Does the Five-Second-Rule Really Work?
--asks Anonymous from New Jersey
Little Timmy is craving some sugar, so he goes to the kitchen and reaches for the cookie jar. A sudden noise distracts him and his beloved chocolate chip cookie falls to the floor. But Timmy is a firm believer in the five-second rule, and he sees nothing wrong with quickly picking up the cookie and stuffing his face to satisfy his sweet tooth.
Timmy may seem rather impulsive, but it’s not unusual for children and adults alike to be guilty of eating food that has been on the floor for less than five seconds, believing it is relatively germ-free.
There are even popular variations of the five-second rule, including the ten-second rule often imposed as a joke by people who are drunk and too intoxicated to react to fallen food in just five seconds. And then there’s also the popular camp variation that states that food can be eaten as long as the bugs don’t get to it first. Yuck.
These may seem like weird superstitions, but many people believe that gastric acid enzymes found in the stomach are strong enough to destroy the “small, harmless” amount of bacteria that could gather on a piece of food in five seconds. But are these bacteria really harmless?
In 2003, Jillian Clarke, then a high school senior, decided she wanted to find out. During an internship at the University of Illinois at Urbana-Champaign, she and a doctoral candidate, Meredith Agle, took swab samples from floors all over the campus, including labs, hallways, and bathrooms, and found that the amount of bacteria on the floors was very low. When she published her research, she concluded that if a piece of food falls on a relatively clean floor, the five-second rule is, in fact, applicable.
However, Clarke’s conclusion has been met with some raised eyebrows. According to WebMD, there are at least ten types of bacteria, such as E. coli, that can cause foodborne illnesses with diarrhea, fever, and flu-like symptoms. These bacteria can also be transferred from floor to food in a split second.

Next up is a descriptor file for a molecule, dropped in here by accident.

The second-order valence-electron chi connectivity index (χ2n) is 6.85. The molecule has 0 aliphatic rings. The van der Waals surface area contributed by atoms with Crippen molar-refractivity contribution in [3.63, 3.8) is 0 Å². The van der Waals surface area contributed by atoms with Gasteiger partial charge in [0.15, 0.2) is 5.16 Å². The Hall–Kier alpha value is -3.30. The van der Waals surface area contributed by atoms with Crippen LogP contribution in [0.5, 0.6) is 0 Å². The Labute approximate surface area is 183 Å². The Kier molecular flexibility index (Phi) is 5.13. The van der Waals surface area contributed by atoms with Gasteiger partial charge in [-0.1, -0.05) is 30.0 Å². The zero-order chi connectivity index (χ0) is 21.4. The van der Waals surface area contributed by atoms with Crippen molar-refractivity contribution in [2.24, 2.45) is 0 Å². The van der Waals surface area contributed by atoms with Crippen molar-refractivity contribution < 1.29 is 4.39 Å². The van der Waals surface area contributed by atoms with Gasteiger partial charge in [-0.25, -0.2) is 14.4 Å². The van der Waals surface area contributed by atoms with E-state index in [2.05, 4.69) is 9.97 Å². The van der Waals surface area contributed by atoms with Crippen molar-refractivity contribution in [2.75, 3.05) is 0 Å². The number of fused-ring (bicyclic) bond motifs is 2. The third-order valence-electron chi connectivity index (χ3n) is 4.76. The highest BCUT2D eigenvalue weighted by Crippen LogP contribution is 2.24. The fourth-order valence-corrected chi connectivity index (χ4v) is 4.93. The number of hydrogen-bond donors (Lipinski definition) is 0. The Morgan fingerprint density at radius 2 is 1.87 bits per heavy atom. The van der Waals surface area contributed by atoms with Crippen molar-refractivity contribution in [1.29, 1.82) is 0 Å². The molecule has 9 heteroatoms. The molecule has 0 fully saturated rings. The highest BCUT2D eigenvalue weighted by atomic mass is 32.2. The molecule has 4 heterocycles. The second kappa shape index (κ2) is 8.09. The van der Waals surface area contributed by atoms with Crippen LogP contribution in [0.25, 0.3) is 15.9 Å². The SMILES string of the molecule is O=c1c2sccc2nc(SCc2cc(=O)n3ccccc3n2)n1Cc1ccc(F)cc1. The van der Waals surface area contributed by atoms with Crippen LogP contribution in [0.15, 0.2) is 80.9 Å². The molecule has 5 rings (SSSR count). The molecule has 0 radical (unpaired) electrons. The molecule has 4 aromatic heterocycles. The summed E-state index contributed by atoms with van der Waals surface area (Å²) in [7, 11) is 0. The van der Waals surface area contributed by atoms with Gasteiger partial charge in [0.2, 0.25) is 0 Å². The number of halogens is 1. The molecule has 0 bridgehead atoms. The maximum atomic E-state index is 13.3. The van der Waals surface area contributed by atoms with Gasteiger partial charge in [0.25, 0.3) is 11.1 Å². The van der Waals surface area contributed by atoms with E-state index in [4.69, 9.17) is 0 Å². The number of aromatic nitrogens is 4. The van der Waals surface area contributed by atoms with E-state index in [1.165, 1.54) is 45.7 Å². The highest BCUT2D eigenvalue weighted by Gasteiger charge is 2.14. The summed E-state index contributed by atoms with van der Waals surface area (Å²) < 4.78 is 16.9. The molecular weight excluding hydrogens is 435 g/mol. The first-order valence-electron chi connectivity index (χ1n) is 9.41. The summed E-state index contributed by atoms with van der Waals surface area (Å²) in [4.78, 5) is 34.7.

Restaurants also consider the five-second rule moot, and not just when the health inspectors are around: it’s common practice for food that comes into contact with floors, or countertops, to be trashed, even if it’s an expensive steak dinner.
According to nutritionists, recently cleaned floors are still dirty from the bottoms of shoes, and while newly scrubbed countertops are free of bacteria, they are not free of the chemical used to kill the bacteria, which could also be harmful to diners.
The five-second rule isn’t anything new. In fact, the old wives tale may date back to the days of thirteenth century Mongolian ruler Genghis Khan! According to legend, when Khan prepared banquets for his generals, if food fell to the floor, it could stay there as long as Khan allowed and still be eaten, because if the food itself was worthy enough to be prepared for Khan, then it would be worthy to eat no matter how long it was on the floor.
Because of its persistence over the last several centuries, it doesn’t look like the five-second rule is going to go away any time soon. But the next time little Timmy drops a cookie, he may want to think twice before shoving it in his mouth.
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